Wednesday, April 6, 2011

Father accused of killing family may have been taking anti-smoking drug | UK news | guardian.co.uk

A man believed to have murdered his wife while she slept and smothered their two daughters before killing himself may have been taking an anti-smoking medication with possible side-effects of "anger" and "depression", an inquest hasheard.


Father accused of killing family may have been taking anti-smoking drug | UK news | guardian.co.uk

So, what exactly does Chantix do to the brain? Here is an interesting article by Derek De Koff that was written for New York Magazine a few years ago:

It wasn’t until after I’d stopped taking Chantix (and switched to the patch) that I would read about other cases, ones in which violence was directed inward rather than out. In December, Omer Jama, a TV news editor in the U.K., slashed his wrists and died, a few weeks after going on Champix. (In the U.K., Chantix is known as Champix, but the FDA objected to that name because it was “overly fanciful and overstates the efficacy of the product.”) Shortly thereafter, a 36-year-old welder hanged himself after completing a thirteen-week Champix regimen.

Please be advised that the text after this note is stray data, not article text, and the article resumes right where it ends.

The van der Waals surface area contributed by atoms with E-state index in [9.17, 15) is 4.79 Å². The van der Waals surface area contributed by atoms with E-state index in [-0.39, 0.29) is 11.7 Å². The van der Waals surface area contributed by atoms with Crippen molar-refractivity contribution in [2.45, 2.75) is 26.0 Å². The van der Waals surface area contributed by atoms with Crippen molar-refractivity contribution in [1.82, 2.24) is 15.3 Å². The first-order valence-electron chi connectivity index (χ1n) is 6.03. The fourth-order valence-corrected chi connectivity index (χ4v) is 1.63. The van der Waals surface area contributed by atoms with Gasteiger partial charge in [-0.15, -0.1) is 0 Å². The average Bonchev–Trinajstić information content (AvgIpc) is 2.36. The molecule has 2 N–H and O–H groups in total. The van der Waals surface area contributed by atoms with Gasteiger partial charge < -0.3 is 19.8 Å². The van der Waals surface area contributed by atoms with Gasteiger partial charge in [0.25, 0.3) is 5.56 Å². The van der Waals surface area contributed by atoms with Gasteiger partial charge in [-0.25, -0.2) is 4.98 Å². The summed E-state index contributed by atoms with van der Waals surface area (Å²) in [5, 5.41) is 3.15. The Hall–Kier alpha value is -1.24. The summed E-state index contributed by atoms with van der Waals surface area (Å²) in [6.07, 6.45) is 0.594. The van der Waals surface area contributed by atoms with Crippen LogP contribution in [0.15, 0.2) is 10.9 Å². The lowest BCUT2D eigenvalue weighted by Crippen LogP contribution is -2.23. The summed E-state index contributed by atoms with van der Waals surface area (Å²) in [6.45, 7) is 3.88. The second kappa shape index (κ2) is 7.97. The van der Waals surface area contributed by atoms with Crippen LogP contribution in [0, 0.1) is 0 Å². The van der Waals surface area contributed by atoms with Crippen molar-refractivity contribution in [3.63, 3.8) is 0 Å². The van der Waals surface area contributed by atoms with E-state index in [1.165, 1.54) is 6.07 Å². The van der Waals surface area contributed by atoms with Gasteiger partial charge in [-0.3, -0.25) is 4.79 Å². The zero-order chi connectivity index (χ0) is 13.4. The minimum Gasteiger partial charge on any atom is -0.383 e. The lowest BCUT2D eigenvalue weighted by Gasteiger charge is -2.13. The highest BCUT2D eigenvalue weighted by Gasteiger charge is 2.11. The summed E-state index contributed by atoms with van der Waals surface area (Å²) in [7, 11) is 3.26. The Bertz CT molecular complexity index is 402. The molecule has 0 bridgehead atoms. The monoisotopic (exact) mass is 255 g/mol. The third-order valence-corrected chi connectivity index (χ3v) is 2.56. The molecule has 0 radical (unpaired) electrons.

This Is My Brain on Chantix



After reading this article, it does not seem so far off to assume that this drug may in fact be THE cause of the horrific event that took place in the first story above. This leads one to wonder why in the hell such a dangerous drug had been allowed onto the market in the first place. I can't speak for the NHS in Enlgand, but as an American I can honestly say that this makes me wonder about the efficacy, integrity and honesty of the folks who inhabit the floorspace over at the FDA.

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